Health Care Fiscal Problem in a Nutshell

Via John Stoessel:

Medicare already faces a $30 Trillion deficit. The bigger issue is that Democrats are poised to make cuts in Medicare -- something that is incredibly difficult to do -- but instead of applying those cuts towards Medicare, they are applying it towards a lavish new entitlement program.

Of course, that assumed that the spending estimates for the new health care plan are meaningful, which is highly unlikely, since every single entitlement of this kind has always vastly outspent its initial estimates.   Greece, here we come.

  • The even bigger issue is that one of the prominent items in the reconciliation push is to expand Medicare's Part D by closing the doughnut hole for seniors. That program is (at this point) almost 80% funded by general revenues.

    Obviously the scoring on these bills means nothing, because many of the provisions could not be applied. But expanding Part D pretty much makes it blatantly obvious that the current administration does not care a flip about any of the stated purposes.

  • Basically, this bill is a single-payer by proxy. It is also a massive tax increase combined with a huge reduction in actual medical care.

    Do we want to pay more to get less? Can we afford another massive entitlement program on a scale that has never been tried before (no country has ever tried to cover 300+ million people before. The country that came closest was the Soviet Union).

    Call the Democrat representatives whether they're in your district or not - especially the ones whose seats are vulnerable. If people calling and protesting didn't make any difference, this thing would have been passed in September.

  • Mesa Econoguy

    Yes, we talked about this here.

    The parties involved, especially Peter Orszag, have gone to exceptional, dishonest lengths to conceal the true cost of this scheme. And to your point coyote, here is a survey of past health care reform cost estimate failures:

    Are Health Care Reform Cost Estimates Reliable [Senate Joint Economic Committee]

    It is absolutely remarkable that 1) this is still being pursued and 2) they're throwing the $1 trillion number out there with a straight face.

    Call your Reps.

  • me

    Interesting article about health care in France vs US care. I don't have first hand experience other than a sprained ankle in 7th grade (that was quickly taken care of), a time at which -for better or for worse- I didn't pay much attention to the cost aspect.


    http://reason.com/archives/2009/12/07/why-prefer-french-health-care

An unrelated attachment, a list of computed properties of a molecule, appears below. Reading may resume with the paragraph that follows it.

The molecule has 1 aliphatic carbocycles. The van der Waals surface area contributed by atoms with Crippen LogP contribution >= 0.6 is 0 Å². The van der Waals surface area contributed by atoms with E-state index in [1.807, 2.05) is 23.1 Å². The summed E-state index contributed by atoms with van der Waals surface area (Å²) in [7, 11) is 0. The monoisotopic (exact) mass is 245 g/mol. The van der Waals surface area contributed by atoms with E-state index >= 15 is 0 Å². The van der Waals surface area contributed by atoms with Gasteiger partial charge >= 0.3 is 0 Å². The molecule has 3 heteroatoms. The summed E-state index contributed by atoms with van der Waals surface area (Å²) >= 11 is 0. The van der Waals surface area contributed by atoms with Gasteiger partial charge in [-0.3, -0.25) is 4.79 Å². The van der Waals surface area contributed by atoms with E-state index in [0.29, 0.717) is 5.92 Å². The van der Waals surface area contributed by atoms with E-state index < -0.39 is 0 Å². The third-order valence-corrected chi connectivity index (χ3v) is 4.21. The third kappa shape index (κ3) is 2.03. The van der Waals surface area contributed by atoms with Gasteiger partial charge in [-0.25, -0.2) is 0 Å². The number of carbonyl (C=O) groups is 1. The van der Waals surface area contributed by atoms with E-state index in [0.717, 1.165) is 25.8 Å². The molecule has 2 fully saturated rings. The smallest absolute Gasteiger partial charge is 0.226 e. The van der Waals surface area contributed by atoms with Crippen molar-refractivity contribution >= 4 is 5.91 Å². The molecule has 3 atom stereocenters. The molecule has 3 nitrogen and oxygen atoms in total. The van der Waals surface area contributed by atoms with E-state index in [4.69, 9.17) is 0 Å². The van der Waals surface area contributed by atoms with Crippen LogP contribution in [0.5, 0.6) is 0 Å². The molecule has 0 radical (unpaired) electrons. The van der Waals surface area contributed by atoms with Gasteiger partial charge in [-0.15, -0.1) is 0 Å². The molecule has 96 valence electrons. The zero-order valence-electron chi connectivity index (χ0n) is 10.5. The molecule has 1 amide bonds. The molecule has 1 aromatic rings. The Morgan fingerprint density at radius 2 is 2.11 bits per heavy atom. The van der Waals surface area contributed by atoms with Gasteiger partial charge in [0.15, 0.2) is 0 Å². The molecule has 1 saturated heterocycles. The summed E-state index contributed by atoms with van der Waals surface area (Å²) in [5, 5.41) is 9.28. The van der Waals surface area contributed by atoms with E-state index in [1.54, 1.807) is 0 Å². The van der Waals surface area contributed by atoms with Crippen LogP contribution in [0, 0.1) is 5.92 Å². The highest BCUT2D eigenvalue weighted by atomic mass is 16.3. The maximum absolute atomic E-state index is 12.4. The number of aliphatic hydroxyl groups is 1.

• what else though?

    What else are we going to do though? My insurance for my wife and I has hit 20K a year with a $7500 deductible. We are self employed, do people now have to go to work for a corporation whether they want to or not just to survive? The current system is unsustainable anyway, in 20 years it will be 1/3 of GDP. Clearly undoable. I have yet to see any better ideas.

  • The is a real ideological split. See my post here: http://ilovebenefits.wordpress.com/2010/03/14/boiling-down-the-health-care-discussion/

    It is the relationship of how much as a nation is affordable on the speed at which we try to solve the numerous issues at hand. http://www.hcbn1.com

  • Mesa Econoguy

    What else though? You’re joking, right?

    Adding new layers of bureaucracy (and likely single-payer behemoth administration) will not solve this problem – it will make it far worse. And capping the total GDP cost of healthcare will reduce access and quality.

    If you think this proposal is the best one out there, you’ve got much bigger problems than not being able to afford health insurance….

  • me

    @Mesa Econoguy, what else though? [=:WET]

    Not a very friendly tone Mesa is taking there, but it cuts to the point. Yes, healthcare in the states is terribly broken and a system that delivers suboptimal results. Yes, it needs to be fixed.

    WET: None of the current proposals would actually fix it, they are just costly patches that have a good chance of making a bad system worse.

    It's a great example of the typical political stratagem that ignore problems until the house is truly and well on fire to impose a knee-jerk fix that won't actually help. (Note that this cuts across party lines - the Republicans could have prevented any of the current healthcare shenanigans by trying their own solution to the problem)

  • Jeff

    what else though?: $20k/year with a $7500 deductible?!? Do you have hemophilia?

    If you don't have a chronic, costly medical condition, you should shop around, we pay around $7k/year with a $6k individual deductible/$9k family deductible for a family of four....

  • IgotBupkis

    > My insurance for my wife and I has hit 20K a year with a $7500 deductible

    Geez, what the hell planet do you live on?

    I just ran a check into ehealthinsurance. For a quick check, I id'd as "60 and single". It quoted me $230/month for 10k deductible, and 314/mo for 5k deductible.

    That's less than $3k for 10k ded, and less than $4k for 5k ded. I backed up and added a wife 5 years younger, and for us both it quoted me $312/mo for 10k, and $430/mo for 5k, or a bit over 5 grand for 5k ded.

    For him and her @ 30yo and 25yo, the price is $1500/yr (10k ded) and 2000/yr (5k ded).

    As Jeff says, you need to either shop around, or stop claiming those absurd numbers without admitting you've got some ridiculously expensive health problem, as though you were an "average" person.... or move, if it's somehow an insane location problem.... Or are you just lying through your teeth, perhaps, assuming no one will call you on it??